Bautista Agut: 'Tennis Has Been My Escape'
Spaniard talks exclusively about the highs and lows of his life
It says much for the character of Roberto Bautista Agut that some of his greatest moments in recent years accompanied an inner turmoil that enveloped his family for too long. There was resilience when his mother, Ester, a manager of a clothing store in Castellón de la Plana, passed away in May 2018, shortly prior to Roland Garros, which the Spaniard contested. Then, there was another glimmer of his spirit, when he returned to national colours for the 2019 Davis Cup Finals, one day after the funeral of his father, Joaquin, who suffered an accident at home four years earlier and, subsequently, needed a great deal of care. He not only beat Canada’s Felix Auger-Aliassime in Madrid, three days after his father’s death, but his unexpected return set the tone for Spain’s sixth triumph in the international team competition.
“I felt stressed 24 hours per day for four years,” Bautista Agut told ATPTour.com. “It was very difficult. Many times, when I was by my father’s side, I found that it was difficult and stressful, and I needed to stay away for a while. I’d seen my father in intensive care for six months and a further five months at the Institut Guttmann in Barcelona, witnessing tetraplegic babies and 15-year-old kids, who were in motorbike accidents, and were in the same situation as my father. But, whenever I left home to go to tournaments, I felt that my father needed me. Both of us wanted to support each other, it was a reciprocal feeling. I was fortunate to be able to say goodbye in the last minutes of my father’s life.”
The emotional finale, in November last year, capped the best season of his career, that included six of his friends flying from his pre-planned stag-do — booked six months earlier — in Ibiza to sit on Centre Court and watch him play in the semi-finals of The Championships. Bautista Agut may be straight-faced on the court, belying emotion, but you know it’s there in his mind, accompanied by occasional fist pumps and screams of '¡Vamos!'. To beat him, as Novak Djokovic did in the Wimbledon semi-finals, is often a grind: a quest of patience and determination, as his demeanour is so controlled that there’s little chance an opponent can get a mental edge. His strokes are compact, so little can go wrong.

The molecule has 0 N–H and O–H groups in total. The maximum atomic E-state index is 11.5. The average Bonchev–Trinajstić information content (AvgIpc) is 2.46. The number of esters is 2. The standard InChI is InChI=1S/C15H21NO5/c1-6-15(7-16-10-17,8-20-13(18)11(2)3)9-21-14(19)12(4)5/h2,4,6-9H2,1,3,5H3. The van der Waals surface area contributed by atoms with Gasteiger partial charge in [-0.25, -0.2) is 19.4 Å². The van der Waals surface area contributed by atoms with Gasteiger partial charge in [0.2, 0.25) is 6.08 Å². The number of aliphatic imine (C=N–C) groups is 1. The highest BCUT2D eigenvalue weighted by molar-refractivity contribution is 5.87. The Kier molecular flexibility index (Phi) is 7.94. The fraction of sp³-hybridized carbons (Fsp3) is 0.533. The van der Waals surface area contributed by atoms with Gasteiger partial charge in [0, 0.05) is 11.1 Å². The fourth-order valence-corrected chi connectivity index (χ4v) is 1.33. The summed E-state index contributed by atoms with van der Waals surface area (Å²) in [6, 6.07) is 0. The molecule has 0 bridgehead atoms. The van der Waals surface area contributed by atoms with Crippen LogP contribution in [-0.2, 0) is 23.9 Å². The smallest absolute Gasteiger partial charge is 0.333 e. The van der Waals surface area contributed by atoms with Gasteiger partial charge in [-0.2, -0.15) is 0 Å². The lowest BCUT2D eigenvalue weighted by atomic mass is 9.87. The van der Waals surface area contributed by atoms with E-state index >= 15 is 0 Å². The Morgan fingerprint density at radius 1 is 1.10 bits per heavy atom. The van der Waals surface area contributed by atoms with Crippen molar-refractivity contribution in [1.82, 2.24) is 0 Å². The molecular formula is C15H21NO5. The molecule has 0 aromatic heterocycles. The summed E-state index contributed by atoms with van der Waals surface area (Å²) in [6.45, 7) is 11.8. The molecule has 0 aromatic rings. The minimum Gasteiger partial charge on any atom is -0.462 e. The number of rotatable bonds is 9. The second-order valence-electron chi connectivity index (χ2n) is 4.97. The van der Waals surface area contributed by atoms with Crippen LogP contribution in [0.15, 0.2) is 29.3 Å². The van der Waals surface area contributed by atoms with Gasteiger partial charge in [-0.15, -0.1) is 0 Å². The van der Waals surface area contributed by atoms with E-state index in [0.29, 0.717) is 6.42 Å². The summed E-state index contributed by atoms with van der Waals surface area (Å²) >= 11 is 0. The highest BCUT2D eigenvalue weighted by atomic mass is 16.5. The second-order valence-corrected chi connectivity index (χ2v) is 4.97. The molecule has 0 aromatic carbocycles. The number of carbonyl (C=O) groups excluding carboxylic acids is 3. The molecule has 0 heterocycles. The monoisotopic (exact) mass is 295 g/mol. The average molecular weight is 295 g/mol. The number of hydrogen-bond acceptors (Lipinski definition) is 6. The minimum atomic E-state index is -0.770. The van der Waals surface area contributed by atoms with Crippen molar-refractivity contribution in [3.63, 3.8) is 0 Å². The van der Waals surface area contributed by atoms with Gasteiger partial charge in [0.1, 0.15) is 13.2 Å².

“I’ve been through very difficult times, it’s been a really tough experience,” says Bautista Agut, who has maintained his place in the Top 20 of the FedEx ATP Rankings for much of the past four years. “They have taught me a lot about life. Tennis helped me to have a free mind, as I was very focused on my job as much as I could, so to not be thinking all the time about the problems I had back home. Tennis has been my escape, my help to deal with everything that happened in the best possible way.”
Ana, whom he married five months ago, his dogs and horses have all provided the softly spoken Bautista Agut much-needed support to recovery. “Ana has helped me a lot,” says the 31-year-old. “Right after starting our relationship my dad had his accident. Ana has always been by my side and supported me. She gave me a bigger perspective and our wedding day was incredible. I’d never imagined how a wedding could be; but being together with all the people we love made it very special. It was an unforgettable moment and one of the best parties of my life.
“We have some animals: dogs, horses and all live together… We love them. Maybe I love them more, but Ana has to accept it! We live in calm, together at home. I have been traveling for a long time [Bautista Agut turned pro in 2005] and I’ve spent a lot of time in hotels, so when I’m at home I relax.”
In the space of 10 days in November 2019, when Bautista Agut rose to a career-high World No. 9, he experienced the very best and lowest moments of his life: the passing of his father, helping Spain capture the Davis Cup and, six days later, his wedding to Ana. For all of the Spaniard’s steely on-court resilience, those three chapters provided an intimate snapshot of a player who is held in very high esteem on the ATP Tour.
The highlight this year has been Bautista Agut going 6-0 at the inaugural ATP Cup and helping his beloved country reach the final (l. to Team Serbia). And for all of his nine ATP Tour titles, with a high-point being the ATP 500-level Dubai Duty Free Tennis Championships in March 2018, and his 11 victories over Top 10 opponents, what he needs now is an element of good fortune.
Having served as an alternate at last year’s Nitto ATP Finals, Bautista Agut has his sights set on competing at the season finale, the 50-year anniversary this year at The O2 in London, or, once the tournament moves to Turin in 2021. “It is one of the goals I would like to achieve before retiring,” he says. “I know how difficult it is, I know that I have been very close some seasons. It’s not something I’m obsessed about, but it remains a goal I’d like to achieve some day.
“What keeps me motivated is my competitiveness. I’m very competitive both as an athlete and person. I’m always trying to improve and win, adding minor details to my game, because it’s a feeling I love. I’m also aware of my main strengths and the foundations of my game, one should never lose them. I fought all my life to play in a Davis Cup final, so to return after a few days away and have the support of [captain] Sergi Bruguera and the whole team, made my decision easy. I work a lot at home, I keep a very healthy lifestyle. I give my all for the sport, working hard and keeping healthy to compete at a very high level and live the best moments of my career.”
Few would begrudge ‘RBA’ anything.